The EU appears to favour an unprece­dented supply of LNG to ensure the security of gas supply in the short term, namely an additional 50 bcm of LNG on an annual basis from Qatar, the US, Egypt, and West Africa. The EU also wants to diversify or strengthen its pipeline sources from coun­tries such as Azerbaijan, Algeria, and Nor­way to reduce dependence on Russia. In any case, as of yet there have not been any new declarations of support for new invest­ments in potential pipeline projects featur­ing Turkey as a key transit country for Europe.

The EU’s – and a vast majority of Euro­pean countries for that matter – commitment to the green deal excludes long-term gas projects that target Europe as the final destination, which is essential for the financ­ing of gas pipelines. In order for this type of long-term project to find financing, it first needs a client with whom a long-term agreement can be concluded. Pipelines take years to build, cost billions of dollars, and thus to be worthwhile should be used for at least 15 or 20 years, or even longer, to be profitable.

The distrust between Turkey and the EU is also an important factor to be taken into account when it comes to long-term proj­ects and cooperation that create significant de­pend­ency. Long-term cooperation requires trust. Although the war in Ukraine has created a geopolitical rapprochement be­tween Turkey and the West to a certain extent, it will take time to establish long-term political trust between Turkey and the EU.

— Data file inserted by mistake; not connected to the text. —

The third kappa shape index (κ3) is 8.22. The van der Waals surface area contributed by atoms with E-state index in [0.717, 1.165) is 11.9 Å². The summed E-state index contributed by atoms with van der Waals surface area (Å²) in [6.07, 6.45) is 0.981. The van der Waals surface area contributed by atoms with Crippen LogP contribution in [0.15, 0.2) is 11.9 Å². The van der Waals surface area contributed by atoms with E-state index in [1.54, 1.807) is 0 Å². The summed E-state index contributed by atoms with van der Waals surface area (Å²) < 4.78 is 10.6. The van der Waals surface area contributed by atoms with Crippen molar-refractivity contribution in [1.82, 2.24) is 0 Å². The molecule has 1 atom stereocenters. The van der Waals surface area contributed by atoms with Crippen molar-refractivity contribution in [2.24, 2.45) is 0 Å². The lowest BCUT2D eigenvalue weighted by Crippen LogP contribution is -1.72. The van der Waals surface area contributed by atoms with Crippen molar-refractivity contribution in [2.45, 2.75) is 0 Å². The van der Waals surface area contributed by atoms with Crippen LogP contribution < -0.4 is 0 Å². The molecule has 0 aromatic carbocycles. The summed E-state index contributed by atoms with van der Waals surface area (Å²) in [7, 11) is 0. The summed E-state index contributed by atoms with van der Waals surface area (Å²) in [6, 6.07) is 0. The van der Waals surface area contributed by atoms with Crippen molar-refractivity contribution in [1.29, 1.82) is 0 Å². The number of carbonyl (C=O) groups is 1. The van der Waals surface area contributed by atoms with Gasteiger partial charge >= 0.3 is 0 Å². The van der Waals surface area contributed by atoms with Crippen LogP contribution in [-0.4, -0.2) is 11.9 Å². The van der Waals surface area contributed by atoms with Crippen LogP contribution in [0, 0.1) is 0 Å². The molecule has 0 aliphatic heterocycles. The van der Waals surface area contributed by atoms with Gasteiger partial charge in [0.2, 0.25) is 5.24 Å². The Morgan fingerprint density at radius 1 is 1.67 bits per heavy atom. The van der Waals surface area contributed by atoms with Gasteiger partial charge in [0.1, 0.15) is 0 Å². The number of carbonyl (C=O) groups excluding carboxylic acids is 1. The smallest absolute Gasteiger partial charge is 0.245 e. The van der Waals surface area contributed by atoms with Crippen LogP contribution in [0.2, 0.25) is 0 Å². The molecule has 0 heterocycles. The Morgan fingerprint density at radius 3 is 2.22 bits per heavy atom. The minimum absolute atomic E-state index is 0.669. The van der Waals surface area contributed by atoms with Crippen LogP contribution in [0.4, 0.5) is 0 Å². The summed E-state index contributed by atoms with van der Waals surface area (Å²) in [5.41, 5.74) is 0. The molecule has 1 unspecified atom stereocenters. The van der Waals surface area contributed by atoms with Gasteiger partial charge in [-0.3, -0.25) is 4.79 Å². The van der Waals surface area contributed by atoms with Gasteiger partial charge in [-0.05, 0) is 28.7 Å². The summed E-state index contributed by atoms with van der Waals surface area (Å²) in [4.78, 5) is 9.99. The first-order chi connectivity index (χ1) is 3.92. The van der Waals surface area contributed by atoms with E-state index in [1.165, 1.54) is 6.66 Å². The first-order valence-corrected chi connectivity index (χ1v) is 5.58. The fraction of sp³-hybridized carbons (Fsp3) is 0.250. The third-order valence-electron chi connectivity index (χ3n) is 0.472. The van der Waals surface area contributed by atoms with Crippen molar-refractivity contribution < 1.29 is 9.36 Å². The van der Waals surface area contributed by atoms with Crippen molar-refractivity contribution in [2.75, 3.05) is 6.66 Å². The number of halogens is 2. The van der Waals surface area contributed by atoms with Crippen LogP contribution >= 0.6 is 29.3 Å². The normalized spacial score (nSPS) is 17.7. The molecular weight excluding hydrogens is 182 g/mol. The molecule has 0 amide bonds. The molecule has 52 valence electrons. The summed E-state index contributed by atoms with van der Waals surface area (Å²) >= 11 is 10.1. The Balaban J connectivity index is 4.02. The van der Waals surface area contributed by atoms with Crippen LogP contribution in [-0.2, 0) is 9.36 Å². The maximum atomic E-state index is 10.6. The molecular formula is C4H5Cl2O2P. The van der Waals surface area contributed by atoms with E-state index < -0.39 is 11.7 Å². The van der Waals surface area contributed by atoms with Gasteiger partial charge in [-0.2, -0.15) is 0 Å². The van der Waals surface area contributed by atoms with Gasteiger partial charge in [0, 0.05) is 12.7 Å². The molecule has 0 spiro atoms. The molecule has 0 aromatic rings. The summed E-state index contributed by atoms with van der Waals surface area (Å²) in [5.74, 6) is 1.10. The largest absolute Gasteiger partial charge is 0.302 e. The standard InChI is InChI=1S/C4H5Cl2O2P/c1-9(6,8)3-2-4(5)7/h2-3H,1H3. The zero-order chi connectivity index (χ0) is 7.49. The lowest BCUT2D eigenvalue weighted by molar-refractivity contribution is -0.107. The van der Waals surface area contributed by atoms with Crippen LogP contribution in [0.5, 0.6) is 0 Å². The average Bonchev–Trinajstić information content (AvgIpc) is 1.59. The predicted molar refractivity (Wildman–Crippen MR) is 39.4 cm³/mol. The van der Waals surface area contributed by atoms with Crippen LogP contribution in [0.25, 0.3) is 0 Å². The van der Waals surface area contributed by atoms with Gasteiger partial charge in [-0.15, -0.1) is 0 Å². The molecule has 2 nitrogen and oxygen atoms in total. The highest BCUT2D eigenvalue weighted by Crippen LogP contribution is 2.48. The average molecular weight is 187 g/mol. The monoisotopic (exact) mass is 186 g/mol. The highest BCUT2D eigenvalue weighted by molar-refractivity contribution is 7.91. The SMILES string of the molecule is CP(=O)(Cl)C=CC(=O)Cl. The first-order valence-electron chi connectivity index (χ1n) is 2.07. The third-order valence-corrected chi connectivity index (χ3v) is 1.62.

If these challenges were not significant enough, there is yet another factor making the possibility of transiting new alternative gas through Turkey to Europe less plausible. Natural gas consumption in Turkey is on the rise, and Ankara is also trying to diversify its supply sources. Turkey’s de­pendence on Russian gas is also very high (the Russian share of total imports was a staggering 44.9 per cent in 2021), despite efforts to reduce this dependency in recent years. Ankara will likely continue its efforts in this regard. So, the gas potential that could be derived from its neighbours will first be considered for domestic consumption to satisfy local needs.

With the new situation, Turkey is also in danger of losing its critical role as a transit country offered by Turk Stream, the pipe­line that carries Russian gas, to European markets. With Turk Stream, Ankara sought to secure its role as a transit country for gas to Europe, but if Europe manages to stop relying on Russian gas in the next few years, this pipeline would no longer send gas to Europe.

Ultimately, the Europeans should focus on two distinct time horizons. They must take action to ensure energy security in the short term, while not losing sight of the opportunities in the medium and long terms, ultimately tackling key issues of energy dependency and transition.

If the EU is to achieve its medium-term goal of not relying on Russian gas and its long-term goal of net-zero emissions at an affordable price, Europe’s leaders must be bold and develop renewable energy at an unprecedented rate. Europe’s energy tran­si­tion took on new urgency with the Rus­sian invasion, thereby accelerating the pace for European countries to pivot from natural gas to renewable energy.

Insisting on energy cooperation based on fossil fuels, especially natural gas, is not in the interest of Europe or Turkey. Both are dependent on imported natural gas. There­fore, cooperation must focus on future ener­gies, such as renewable energies and hydrogen, which would be beneficial for both sides.

Dr. Kadri Tastan is IPC-Stiftung Mercator Fellow at the Centre for Applied Turkish Studies (CATS) at SWP.

The Centre for Applied Turkey Studies (CATS) is funded by Stiftung Mercator and the German Federal Foreign Office.

© Stiftung Wissenschaft und Politik, 2022